*Weather and Forecasting*34(6): 1999–2015.Arias, P., N. Bellouin, E. Coppola, R. Jones, G. Krinner, J. Marotzke, V. Naik, M.D. Palmer, et al. 2021. Technical summary. In

*Climate change 2021: The physical science basis. Contribution of Working Group I to the sixth assessment report of the Intergovernmental Panel on Climate Change*, ed. V. Masson-Delmotte, P. Zhai, A. Pirani, S.L. Connors, C. Péan, S. Berger, N. Caud, Y. Chen, et al., 33−144. Cambridge, UK: Cambridge University Press.Ashley, W.S. 2007. Spatial and temporal analysis of tornado fatalities in the United States: 1880–2005.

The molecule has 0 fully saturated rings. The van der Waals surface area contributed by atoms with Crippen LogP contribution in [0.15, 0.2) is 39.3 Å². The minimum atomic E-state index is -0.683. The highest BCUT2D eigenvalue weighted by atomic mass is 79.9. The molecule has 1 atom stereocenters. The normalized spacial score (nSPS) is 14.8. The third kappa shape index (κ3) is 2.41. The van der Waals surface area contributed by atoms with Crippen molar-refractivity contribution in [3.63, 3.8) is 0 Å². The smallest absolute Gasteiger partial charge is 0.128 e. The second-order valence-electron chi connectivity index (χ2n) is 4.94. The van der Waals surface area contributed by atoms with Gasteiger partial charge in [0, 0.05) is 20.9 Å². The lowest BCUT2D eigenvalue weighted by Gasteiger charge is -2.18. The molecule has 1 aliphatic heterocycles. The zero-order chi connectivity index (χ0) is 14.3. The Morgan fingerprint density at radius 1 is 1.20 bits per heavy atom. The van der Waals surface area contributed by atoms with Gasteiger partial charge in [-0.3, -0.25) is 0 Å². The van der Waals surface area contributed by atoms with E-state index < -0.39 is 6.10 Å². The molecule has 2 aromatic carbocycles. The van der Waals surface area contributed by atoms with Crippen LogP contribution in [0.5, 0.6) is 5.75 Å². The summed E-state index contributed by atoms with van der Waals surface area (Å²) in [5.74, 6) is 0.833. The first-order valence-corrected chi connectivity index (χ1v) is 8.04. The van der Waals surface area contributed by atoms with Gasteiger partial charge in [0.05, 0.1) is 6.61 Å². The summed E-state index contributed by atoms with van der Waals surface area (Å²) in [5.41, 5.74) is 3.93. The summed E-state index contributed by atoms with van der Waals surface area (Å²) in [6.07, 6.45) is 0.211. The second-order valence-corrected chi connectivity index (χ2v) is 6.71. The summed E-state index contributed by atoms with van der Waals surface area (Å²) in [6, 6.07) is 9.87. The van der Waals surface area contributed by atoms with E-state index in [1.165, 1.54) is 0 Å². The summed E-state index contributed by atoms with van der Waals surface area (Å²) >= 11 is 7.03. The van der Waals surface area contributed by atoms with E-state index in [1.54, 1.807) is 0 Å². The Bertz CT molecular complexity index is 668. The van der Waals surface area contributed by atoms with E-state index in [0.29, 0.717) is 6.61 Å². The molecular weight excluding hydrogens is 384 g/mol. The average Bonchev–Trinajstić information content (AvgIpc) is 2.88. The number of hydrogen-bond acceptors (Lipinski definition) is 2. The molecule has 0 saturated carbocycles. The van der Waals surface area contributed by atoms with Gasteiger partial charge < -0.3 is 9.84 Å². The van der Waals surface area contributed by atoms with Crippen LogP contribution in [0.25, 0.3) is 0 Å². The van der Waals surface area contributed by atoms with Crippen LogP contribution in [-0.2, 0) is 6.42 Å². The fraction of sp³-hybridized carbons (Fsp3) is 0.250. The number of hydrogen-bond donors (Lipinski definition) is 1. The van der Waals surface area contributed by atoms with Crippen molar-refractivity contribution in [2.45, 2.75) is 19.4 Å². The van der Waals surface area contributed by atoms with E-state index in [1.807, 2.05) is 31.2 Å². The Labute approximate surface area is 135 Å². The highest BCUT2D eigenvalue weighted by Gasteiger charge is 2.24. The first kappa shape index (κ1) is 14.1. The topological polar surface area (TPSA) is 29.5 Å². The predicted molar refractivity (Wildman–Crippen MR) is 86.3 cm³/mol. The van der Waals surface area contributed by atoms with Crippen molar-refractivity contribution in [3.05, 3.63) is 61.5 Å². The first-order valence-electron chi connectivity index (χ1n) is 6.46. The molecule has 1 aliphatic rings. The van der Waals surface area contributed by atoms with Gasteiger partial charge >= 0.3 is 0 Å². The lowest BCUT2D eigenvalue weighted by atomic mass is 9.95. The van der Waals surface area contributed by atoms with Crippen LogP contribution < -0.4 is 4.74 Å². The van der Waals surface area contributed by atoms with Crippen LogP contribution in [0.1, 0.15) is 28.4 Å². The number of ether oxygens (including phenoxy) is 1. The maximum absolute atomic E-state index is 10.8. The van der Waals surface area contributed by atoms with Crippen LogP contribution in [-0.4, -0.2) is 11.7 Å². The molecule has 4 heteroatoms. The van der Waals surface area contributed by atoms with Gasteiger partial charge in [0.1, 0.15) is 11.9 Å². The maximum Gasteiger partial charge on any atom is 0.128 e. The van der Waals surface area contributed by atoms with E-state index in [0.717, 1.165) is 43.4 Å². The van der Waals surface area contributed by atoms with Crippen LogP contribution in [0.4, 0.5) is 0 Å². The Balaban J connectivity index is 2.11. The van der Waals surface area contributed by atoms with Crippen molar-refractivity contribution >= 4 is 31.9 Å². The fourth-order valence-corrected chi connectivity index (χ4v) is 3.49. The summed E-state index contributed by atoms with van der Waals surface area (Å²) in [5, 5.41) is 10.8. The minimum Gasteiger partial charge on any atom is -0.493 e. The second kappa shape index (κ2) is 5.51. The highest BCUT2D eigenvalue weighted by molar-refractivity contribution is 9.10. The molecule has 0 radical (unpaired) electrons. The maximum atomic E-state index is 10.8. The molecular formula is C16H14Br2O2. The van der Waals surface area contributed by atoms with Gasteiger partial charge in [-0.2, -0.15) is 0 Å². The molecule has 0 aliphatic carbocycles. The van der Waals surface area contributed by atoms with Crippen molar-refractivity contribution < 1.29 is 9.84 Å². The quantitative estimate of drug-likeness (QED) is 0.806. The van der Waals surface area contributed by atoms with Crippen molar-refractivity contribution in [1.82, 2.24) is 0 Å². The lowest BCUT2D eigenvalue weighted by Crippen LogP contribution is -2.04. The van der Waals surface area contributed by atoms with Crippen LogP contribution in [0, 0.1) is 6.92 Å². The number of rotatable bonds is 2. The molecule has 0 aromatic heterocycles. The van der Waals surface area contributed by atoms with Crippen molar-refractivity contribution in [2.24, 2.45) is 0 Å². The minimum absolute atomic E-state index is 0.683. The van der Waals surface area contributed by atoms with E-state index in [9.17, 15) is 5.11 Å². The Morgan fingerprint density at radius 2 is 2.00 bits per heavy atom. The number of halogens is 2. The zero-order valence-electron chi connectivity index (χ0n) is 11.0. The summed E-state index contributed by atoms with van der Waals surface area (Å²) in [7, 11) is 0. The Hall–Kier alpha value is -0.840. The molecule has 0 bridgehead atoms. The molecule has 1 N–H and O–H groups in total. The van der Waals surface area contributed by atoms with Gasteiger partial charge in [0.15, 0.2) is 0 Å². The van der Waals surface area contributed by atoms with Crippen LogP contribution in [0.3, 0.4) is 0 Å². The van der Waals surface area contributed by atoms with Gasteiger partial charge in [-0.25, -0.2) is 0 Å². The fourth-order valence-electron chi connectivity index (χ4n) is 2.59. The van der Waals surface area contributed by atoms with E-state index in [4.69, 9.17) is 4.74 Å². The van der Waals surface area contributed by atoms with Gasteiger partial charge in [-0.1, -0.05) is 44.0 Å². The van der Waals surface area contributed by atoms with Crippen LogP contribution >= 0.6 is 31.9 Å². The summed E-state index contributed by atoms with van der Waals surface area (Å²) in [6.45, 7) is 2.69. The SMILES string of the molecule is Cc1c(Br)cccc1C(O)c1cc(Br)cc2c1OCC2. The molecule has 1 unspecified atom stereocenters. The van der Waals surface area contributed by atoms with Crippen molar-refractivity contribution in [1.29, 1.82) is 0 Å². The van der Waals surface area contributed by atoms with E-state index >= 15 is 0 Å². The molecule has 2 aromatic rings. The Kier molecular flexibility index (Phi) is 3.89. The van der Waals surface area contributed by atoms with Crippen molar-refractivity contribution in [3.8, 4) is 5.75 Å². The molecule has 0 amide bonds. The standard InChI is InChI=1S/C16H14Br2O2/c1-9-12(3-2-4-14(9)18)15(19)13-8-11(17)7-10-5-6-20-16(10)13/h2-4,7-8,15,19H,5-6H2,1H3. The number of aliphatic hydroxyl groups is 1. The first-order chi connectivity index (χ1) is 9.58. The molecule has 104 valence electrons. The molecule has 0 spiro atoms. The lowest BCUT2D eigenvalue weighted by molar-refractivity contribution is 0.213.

*Weather and Forecasting*22(6): 1214–1228.Ashley, W.S., and S.M. Strader. 2016. Recipe for disaster: How the dynamic ingredients of risk and exposure are changing the tornado disaster landscape.

*Bulletin of the American Meteorological Society*97(5): 767–786.Biddle, M.D., R.P. Brown, C.A. Doswell III., and D.R. Legates. 2020. Regional differences in the human toll from tornadoes: A new look at an old idea.

*Weather, Climate, and Society*12(4): 815–825.Bonfils, C.J.W., B.D. Santer, T.J. Phillips, K. Marvel, L.R. Leung, C. Doutriaux, and A. Capotondi. 2015. Relative contributions of mean-state shifts and ENSO-driven variability to precipitation changes in a warming climate.

*Journal of Climate*28(24): 9997–10013.Brooks, H., and C.A. Doswell III. 2001. Some aspects of the international climatology of tornadoes by damage classification.

*Atmospheric Research*56(1–4): 191–201.Brooks, H.E., and C.A. Doswell III. 2002. Deaths in the 3 May 1999 Oklahoma City tornado from a historical perspective.